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Posted May 16, 2012
Having read this first installment, I can only assume the favora
Having read this first installment, I can only assume the favorable reviews have been written by friends and family of the author. "Fortress" comes off as less of a Zombie Apocalypse tale and more of a "Wouldn't it be cool if...?" zombie fantasy cooked up by the same people who plan their lives for when this actually happens.
We're given 2 or 3 pages on how the main characters happen to end up with years to plan and unlimited resources. Along with that, the brothers seem to have an unerring ability to find and woo the best and brightest in, literally, any and every field that may prove useful. With all this on their side, they manage to build and populate a medium-sized, heavily fortified city deep in some mountainside.
The heart of any good zombie survival story is...survival!. "Fortress" removes any and all worries about that. The characters live better in this new world than most of them did before the apocalypse happened. Food grows, schools teach, hospitals heal and armies patrol and defend while these "survivors" sleep peacefully, deep in their NORAD-style bunker.
Along the way, we're treated to a glimpse of what life's become in a few other places (Inverness, Scotland and Drummond Island, Michigan) although, given Mr. Brown's bio, these chapters read more as a shout out to friends and fellow Highland gamers.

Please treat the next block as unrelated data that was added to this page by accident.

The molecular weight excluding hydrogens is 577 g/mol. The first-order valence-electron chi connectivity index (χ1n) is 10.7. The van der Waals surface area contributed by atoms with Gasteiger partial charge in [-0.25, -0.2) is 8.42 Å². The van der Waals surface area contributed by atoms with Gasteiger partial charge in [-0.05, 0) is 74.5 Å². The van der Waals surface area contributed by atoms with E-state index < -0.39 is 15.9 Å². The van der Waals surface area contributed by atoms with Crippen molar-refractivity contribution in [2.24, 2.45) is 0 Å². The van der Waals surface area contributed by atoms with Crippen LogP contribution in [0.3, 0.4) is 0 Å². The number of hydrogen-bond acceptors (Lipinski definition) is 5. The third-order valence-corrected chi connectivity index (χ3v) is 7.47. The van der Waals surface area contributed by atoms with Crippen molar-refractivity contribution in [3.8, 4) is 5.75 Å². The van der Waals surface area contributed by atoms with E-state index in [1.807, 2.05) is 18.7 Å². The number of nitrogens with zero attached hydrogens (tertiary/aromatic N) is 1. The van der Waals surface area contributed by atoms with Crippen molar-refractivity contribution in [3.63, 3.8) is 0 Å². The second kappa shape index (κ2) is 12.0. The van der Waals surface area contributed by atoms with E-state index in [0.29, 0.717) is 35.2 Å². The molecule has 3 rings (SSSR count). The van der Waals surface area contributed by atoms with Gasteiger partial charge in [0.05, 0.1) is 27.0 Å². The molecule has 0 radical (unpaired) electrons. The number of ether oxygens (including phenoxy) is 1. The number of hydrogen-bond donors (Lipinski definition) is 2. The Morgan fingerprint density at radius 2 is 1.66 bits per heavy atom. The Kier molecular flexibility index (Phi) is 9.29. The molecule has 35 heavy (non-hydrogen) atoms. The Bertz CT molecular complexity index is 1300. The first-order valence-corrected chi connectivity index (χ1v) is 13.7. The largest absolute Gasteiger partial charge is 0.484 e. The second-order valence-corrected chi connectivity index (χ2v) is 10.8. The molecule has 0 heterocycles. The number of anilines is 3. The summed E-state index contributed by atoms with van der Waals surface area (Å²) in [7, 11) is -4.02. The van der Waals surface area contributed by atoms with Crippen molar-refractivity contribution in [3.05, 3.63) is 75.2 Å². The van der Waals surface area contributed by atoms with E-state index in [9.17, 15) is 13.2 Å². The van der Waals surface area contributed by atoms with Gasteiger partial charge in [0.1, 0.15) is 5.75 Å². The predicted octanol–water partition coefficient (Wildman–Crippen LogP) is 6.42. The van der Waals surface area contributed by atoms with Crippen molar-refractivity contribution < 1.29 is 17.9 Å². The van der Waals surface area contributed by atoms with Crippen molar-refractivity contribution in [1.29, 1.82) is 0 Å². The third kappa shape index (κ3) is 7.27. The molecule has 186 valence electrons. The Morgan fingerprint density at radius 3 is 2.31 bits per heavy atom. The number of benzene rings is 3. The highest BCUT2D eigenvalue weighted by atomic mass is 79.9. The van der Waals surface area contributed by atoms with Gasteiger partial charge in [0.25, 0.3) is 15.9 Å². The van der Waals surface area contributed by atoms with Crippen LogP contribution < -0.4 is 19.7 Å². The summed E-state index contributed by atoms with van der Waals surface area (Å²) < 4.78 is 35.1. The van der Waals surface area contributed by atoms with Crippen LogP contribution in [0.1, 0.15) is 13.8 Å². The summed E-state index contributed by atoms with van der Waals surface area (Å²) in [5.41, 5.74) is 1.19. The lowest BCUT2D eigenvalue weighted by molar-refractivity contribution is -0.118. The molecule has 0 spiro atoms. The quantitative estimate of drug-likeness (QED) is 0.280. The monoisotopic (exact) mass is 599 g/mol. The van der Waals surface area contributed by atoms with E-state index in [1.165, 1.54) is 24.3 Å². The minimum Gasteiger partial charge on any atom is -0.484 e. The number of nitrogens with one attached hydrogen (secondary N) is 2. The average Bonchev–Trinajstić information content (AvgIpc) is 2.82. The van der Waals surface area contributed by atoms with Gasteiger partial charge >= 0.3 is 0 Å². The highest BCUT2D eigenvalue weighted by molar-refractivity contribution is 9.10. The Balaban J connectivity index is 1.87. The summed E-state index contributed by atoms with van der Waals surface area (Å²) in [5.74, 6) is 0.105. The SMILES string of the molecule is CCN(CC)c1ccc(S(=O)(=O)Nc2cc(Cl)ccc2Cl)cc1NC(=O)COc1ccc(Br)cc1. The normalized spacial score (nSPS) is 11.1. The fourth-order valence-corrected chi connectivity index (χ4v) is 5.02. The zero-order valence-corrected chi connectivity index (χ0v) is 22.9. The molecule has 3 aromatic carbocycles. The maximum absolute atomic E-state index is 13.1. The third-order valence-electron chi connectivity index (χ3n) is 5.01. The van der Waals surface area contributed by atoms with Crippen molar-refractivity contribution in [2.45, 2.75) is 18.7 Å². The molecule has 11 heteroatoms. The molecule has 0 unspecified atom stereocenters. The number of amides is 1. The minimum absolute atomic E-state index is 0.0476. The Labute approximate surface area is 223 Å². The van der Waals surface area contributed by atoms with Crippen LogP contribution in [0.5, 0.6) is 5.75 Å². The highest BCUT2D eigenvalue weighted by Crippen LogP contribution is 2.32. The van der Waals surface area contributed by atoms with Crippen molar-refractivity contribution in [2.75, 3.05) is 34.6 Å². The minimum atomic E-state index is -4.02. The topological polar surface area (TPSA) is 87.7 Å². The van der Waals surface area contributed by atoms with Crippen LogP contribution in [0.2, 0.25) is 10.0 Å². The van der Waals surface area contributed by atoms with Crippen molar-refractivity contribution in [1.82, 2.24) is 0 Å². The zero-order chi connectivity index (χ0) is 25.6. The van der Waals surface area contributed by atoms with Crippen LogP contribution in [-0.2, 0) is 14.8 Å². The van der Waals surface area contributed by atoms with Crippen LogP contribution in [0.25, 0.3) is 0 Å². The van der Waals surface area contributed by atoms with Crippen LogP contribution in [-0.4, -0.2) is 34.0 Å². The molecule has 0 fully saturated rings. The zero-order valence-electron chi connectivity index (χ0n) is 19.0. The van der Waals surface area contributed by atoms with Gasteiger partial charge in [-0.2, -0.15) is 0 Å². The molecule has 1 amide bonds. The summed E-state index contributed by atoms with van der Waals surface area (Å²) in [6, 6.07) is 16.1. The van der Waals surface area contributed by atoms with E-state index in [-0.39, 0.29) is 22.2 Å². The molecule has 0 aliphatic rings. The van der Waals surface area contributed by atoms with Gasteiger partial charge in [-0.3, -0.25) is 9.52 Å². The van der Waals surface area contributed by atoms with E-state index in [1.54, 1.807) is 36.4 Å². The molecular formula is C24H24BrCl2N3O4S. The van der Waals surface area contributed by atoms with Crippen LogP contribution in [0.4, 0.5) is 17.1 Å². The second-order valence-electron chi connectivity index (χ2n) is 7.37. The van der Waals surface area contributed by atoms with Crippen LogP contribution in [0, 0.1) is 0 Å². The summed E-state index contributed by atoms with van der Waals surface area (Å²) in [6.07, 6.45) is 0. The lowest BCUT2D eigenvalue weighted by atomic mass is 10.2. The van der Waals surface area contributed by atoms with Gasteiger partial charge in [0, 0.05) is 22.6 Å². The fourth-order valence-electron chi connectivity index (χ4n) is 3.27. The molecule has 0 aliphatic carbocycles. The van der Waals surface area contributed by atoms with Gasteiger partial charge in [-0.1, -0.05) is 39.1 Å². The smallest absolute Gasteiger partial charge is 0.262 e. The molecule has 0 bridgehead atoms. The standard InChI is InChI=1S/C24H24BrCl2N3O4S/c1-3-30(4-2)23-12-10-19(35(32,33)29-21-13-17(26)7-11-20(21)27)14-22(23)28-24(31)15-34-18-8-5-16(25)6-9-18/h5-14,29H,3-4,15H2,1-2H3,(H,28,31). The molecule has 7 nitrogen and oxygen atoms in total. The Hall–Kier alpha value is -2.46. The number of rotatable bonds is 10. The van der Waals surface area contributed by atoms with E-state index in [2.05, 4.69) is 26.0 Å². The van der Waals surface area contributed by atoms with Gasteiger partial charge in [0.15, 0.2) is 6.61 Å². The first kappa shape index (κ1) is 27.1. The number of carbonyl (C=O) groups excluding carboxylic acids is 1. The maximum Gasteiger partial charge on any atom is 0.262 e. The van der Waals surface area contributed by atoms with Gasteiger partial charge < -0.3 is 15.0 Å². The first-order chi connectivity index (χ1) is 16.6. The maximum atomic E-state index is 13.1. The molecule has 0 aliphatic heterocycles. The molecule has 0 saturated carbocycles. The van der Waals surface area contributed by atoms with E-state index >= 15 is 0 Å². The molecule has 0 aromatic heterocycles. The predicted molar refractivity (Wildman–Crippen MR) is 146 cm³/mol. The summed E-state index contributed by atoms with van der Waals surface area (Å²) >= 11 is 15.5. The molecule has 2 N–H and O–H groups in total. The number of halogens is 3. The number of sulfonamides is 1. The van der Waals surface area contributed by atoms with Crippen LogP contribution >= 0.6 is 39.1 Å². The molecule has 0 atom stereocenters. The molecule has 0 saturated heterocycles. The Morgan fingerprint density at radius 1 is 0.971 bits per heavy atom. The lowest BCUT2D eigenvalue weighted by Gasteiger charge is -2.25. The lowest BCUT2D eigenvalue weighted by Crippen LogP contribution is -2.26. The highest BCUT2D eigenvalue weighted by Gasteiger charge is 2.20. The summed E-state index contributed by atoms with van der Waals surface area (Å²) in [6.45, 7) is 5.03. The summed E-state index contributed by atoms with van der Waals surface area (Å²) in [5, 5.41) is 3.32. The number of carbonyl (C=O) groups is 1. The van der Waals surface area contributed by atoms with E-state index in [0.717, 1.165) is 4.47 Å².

An interesting side-effect of this particular apocalypse is the lack of ability to use contractions while speaking. How many of us use "Have not" and "Will not" instead of "Haven't" or "Won't"? It tends to get rather jarring and stilted. Speaking of dialog, the majority of it is poorly written. "You seem troubled" said so-and-so. "Yes, I am troubled" replied so-an-so is pretty indicative of the conversations throughout "Fortress".
By the time the "Bag Guys" and their cookie-cutter back story are introduced, I found myself rooting for them in the stories final battle.
A convenient love story and a ridiculous (and possibly incestuous) religious cult round out this failed first attempt.
I have no idea if the author's writing style has improved over the following books, but given my experience with the first, I won't be wasting time or money to find out.
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